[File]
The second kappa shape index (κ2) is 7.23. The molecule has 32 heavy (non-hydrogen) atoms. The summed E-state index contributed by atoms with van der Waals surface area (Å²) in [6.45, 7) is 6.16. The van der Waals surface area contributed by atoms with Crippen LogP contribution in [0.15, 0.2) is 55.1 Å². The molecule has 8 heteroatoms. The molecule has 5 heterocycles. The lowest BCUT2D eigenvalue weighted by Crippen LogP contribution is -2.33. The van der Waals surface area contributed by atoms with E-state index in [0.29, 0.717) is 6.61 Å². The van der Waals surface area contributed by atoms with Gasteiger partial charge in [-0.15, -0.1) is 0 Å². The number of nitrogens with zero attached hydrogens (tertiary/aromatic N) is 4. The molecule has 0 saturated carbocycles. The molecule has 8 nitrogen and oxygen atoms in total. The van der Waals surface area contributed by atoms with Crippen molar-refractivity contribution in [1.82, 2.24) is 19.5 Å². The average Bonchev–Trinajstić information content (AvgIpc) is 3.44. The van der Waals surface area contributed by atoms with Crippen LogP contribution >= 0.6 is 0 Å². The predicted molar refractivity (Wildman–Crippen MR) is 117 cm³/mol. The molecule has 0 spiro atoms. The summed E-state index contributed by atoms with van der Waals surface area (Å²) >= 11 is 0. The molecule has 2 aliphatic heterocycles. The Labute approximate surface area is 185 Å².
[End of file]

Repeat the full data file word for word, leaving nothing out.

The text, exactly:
The second kappa shape index (κ2) is 7.23. The molecule has 32 heavy (non-hydrogen) atoms. The summed E-state index contributed by atoms with van der Waals surface area (Å²) in [6.45, 7) is 6.16. The van der Waals surface area contributed by atoms with Crippen LogP contribution in [0.15, 0.2) is 55.1 Å². The molecule has 8 heteroatoms. The molecule has 5 heterocycles. The lowest BCUT2D eigenvalue weighted by Crippen LogP contribution is -2.33. The van der Waals surface area contributed by atoms with E-state index in [0.29, 0.717) is 6.61 Å². The van der Waals surface area contributed by atoms with Gasteiger partial charge in [-0.15, -0.1) is 0 Å². The number of nitrogens with zero attached hydrogens (tertiary/aromatic N) is 4. The molecule has 0 saturated carbocycles. The molecule has 8 nitrogen and oxygen atoms in total. The van der Waals surface area contributed by atoms with Crippen molar-refractivity contribution in [1.82, 2.24) is 19.5 Å². The average Bonchev–Trinajstić information content (AvgIpc) is 3.44. The van der Waals surface area contributed by atoms with Crippen LogP contribution >= 0.6 is 0 Å². The predicted molar refractivity (Wildman–Crippen MR) is 117 cm³/mol. The molecule has 0 spiro atoms. The summed E-state index contributed by atoms with van der Waals surface area (Å²) >= 11 is 0. The molecule has 2 aliphatic heterocycles. The Labute approximate surface area is 185 Å².